News Stories, 8 June 2012
NKAMIRA TRANSIT CAMP, June 8 (UNHCR) – Amid continuing instability and bursts of fighting in eastern Congo, civilians keep crossing into Rwanda – where the number of arrivals since late April has passed 10,000 – and south-west Uganda.
The 10,000 figure was reached last weekend and the number of Congolese refugees registered at the crowded Nkamira Transit Camp had risen to 11,339 by Monday. In recent days a daily average of about 230 arrivals have been recorded at Nkamira, which lies some 20 kilometres from the Goma-Gisenyi crossing with Democratic Republic of the Congo's North Kivu province. Nobody has registered to return to North Kivu since the beginning of June.
Fighting between government troops and renegade soldiers in North Kivu since April has left more than 100,000 people displaced, including the thousands who have fled to Rwanda and to Uganda's Kisoro district.
UNHCR's priorities in Rwanda are to provide adequate health care and shelter for people at the congested Nkamira camp. Last week, eight cases of cholera were detected among the Congolese refugees. The small outbreak was contained, but it highlighted the problems that UNHCR, the government and other partners face in dealing with the influx.
To address the problem of shelter and congestion at Nkamira, the government has identified a new site for a refugee camp at Kigeme in the south of Rwanda. A first convoy is expected to transport about 500 refugees from Nkamira to the new site on Sunday, with UNHCR support.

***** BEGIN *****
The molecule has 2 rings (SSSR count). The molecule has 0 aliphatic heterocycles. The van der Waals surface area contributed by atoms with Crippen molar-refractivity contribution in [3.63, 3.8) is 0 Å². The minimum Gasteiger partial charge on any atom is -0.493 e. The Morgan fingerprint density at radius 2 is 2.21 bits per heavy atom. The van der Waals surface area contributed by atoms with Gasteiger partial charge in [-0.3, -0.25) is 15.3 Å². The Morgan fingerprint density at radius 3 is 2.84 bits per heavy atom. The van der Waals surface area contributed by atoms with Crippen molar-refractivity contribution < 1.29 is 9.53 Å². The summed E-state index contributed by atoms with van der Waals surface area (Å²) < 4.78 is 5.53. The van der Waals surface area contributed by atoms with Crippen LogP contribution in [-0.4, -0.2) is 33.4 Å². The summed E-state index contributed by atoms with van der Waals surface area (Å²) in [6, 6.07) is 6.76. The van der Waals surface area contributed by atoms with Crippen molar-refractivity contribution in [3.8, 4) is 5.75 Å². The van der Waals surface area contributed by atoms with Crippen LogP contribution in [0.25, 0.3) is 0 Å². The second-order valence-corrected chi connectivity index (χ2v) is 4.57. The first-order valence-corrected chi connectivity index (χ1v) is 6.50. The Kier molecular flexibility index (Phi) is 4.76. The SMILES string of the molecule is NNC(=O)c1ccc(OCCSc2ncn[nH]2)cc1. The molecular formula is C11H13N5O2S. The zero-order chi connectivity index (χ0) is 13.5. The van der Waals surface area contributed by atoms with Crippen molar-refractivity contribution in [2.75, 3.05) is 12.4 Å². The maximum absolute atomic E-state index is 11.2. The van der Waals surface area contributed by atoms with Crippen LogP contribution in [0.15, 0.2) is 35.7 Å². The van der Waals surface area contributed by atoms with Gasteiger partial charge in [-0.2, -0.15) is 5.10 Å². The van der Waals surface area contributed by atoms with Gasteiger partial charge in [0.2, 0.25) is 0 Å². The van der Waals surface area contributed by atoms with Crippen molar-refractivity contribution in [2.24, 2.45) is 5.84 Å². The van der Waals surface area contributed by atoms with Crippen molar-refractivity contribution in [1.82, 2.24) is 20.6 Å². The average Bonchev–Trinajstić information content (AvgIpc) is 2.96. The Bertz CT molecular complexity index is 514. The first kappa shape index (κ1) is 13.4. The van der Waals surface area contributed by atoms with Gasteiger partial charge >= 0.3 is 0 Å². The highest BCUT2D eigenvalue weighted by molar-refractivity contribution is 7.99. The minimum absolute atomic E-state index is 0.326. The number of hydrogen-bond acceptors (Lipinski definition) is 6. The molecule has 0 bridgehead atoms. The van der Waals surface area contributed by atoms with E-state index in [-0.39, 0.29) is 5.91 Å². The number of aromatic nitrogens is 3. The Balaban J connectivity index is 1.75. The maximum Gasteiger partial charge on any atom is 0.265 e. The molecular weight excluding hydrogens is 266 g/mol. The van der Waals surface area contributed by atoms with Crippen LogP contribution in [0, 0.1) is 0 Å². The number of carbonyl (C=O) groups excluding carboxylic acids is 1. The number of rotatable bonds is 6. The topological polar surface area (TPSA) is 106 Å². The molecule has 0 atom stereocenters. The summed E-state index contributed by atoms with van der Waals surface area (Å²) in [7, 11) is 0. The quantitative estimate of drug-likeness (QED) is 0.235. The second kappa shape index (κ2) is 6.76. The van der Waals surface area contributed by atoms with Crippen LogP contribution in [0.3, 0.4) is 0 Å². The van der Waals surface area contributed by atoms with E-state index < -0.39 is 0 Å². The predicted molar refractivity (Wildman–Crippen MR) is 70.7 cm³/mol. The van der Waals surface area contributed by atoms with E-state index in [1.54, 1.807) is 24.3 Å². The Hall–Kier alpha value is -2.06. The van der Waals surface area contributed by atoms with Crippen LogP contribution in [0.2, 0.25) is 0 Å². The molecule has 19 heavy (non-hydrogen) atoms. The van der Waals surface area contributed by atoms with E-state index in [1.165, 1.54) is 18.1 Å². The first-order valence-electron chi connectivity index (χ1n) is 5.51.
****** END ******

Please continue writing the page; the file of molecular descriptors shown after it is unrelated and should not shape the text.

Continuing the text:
An initial 2,500 refugees can be accommodated in nearly 600 tents that will be set up at Kigeme. Temporary water and sanitation facilities will be established by UNHCR and its partners ahead of the arrival of the first refugees.
The government of Rwanda and UNHCR have arranged for those needing medical care to be treated at the district hospital and a local dispensary. Refugee children will be able to attend schools run by the local diocese.
Meanwhile, Congolese villagers continue to cross into Uganda's Kisoro district to escape stop-start fighting in North Kivu. UNHCR field staff in Uganda said that following the latest fighting on Monday, a total of 1,422 people had fled across the border at Bunagana and been registered as of Thursday by the refugee agency at the Nyakabande transit centre. The fighting in Rutshuru territory had since died down.
Sakura Atsumi, UNHCR's deputy representative in Uganda, said many of the new arrivals had been already internally displaced in North Kivu and were living in a primary school some five kms from the border. But because of the fighting they decided to head for Uganda.
She said that since the start of the year, UNHCR had registered 21,448 Congolese refugees at the Nyakabande centre, a site where they receive shelter and assistance some 20kms from the border.
The worst month was May, when 12,977 people fled into Uganda to escape waves of fighting and were assisted at Nyakabande. "They're still in relatively decent condition. Malnutrition has not been a problem," Atsumi said of those crossing the border. The transit centre has a capacity for 6,500 refugees and there are currently 5,100 there.
Most of the people arriving at Nyakabande have been taken to refugee settlements deep inside Uganda. Almost 10,000 have been transported by UNHCR to the Rwamwanja settlement, which was opened in April and is located some 370kms to the north of Nyakabande.